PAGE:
Wednesday, April 2, 2014
There is a great deal of talk about the so-called crisis in the humanities today.This is nothing new as the perceived value of the humanities has risen and fallen over time. There are some fascinating periods of time in which the humanities were greatly valued, and it is instructive to understand them, especially in times of crisis.
I am a Professor of History at American Public University System, and I have researched and published on one such case in the 1950s when many considered the humanities a savior to counteract the threats of the Cold War.
Many technical and business experts believed that the liberal arts could compensate for the scientific and technical lead that the Soviet Union appeared to hold over the United States during the 1950s. Humanistic studies also appeared as the best way to broaden the minds of American managers who spent their entire lives in a narrow, specialized field of work. I wrote an article on this and called the phenomenon “The Organization Man Goes to College.”
The rationale went something like this: The key to countering Soviet technical superiority, suggested Clarence B. Randall, former chairman of the board of Inland Steel Company, was the liberal arts. In the 1950s he said, the Soviets could not compete with the United States in humanistic scholarship. As Randall argued, “No where have I heard Russia boast about the number of graduates she is turning out in the liberal arts.” He was confident that the liberal arts would “prove to be the Achilles heel of the Communist dynasty,” counteracting the problems of automation, helping to balance overspecialized training, and in the end preserving democracy and the free enterprise system during the Cold War.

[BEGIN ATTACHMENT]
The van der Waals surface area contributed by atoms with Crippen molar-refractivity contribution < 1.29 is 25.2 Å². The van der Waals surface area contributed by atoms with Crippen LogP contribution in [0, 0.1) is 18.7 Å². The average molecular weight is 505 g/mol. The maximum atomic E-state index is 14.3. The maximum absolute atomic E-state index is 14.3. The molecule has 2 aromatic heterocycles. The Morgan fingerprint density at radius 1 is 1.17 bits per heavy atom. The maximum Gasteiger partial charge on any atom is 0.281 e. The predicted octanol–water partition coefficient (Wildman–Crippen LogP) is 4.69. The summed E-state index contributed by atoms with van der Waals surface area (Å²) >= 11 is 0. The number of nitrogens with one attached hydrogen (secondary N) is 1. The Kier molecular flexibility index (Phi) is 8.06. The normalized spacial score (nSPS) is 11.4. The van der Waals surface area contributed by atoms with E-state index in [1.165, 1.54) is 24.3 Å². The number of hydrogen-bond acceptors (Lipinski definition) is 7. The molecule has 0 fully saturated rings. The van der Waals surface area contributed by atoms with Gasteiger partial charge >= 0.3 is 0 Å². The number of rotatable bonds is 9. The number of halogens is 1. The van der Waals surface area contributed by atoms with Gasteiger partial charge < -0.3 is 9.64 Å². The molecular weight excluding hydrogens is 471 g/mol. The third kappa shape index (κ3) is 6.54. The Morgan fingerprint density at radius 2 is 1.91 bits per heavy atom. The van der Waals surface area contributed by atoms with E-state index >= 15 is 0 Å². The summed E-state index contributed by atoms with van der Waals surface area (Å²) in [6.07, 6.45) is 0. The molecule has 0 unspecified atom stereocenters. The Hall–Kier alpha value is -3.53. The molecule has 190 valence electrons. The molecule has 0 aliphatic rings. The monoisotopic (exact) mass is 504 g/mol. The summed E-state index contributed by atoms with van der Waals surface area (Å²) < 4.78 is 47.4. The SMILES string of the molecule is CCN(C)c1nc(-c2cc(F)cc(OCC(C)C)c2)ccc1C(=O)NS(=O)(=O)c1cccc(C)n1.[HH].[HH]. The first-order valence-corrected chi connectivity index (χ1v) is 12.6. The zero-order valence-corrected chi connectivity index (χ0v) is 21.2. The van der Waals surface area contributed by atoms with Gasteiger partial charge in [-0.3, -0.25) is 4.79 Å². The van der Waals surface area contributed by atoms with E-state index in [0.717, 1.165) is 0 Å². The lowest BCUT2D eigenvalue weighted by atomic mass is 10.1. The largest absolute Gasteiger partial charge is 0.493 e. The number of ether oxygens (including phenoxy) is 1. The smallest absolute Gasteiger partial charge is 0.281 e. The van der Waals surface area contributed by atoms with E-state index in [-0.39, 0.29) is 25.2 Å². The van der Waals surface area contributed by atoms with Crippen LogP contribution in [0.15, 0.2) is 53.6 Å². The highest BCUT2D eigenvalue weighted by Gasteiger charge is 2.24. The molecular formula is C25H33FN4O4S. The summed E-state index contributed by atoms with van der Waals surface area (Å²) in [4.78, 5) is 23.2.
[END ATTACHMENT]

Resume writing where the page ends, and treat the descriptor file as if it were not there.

Many business leaders across the nation agreed and used the liberal arts as the way to broaden overspecialized managers and offset America’s apparent technical disadvantage in the early years of the 1950s.
AT&T took the lead. In September 1953, a small group of promising young middle managers received a job reassignment from their AT&T corporate headquarters. Their relocation was not to another AT&T division but to the University of Pennsylvania, where they spent nine months in an “unusual and exciting education experience.”’ They did not study new accounting methods, telephone technology, or managerial techniques; instead, they learned philosophy, history, and literature during the day, and went to concerts, museums, and other cultural events at night. Educators called this the AT&T “Institute of Humanistic Studies for Executives,” and its goal was nothing short of preparing a new generation of business leaders to continue America’s economic prosperity.
Sadly the program ended by the early 1960s, not because it was a failure, but because the next generation of AT&T leadership simply did not value the humanities.
I would suggest we need to get back to seeing the ways that a humanities education is of broad value in an increasingly complex and global society. My hope, and current research, is that the Digital Humanities can breathe new life in to the “perception” of an antiquated discipline. I firmly believe that the growing vigor and sophistication of Digital Humanities will serve as an antidote to the persistent rumors that the humanities are in crisis. To end with a literary allusion, as Mark Twain famously said in 1897, “The report of my death was an exaggeration.” I can assure you, the humanities are alive, well, and thriving in the digital world of the 21st century. We just need to convince others of this reality.
For more on this see: Bowles, Mark D. 1998. "TheOrganization Man Goes to College: AT&T's Experiment in HumanisticEducation, 1953–1960". The Historian. 61, no. 1: 15-32.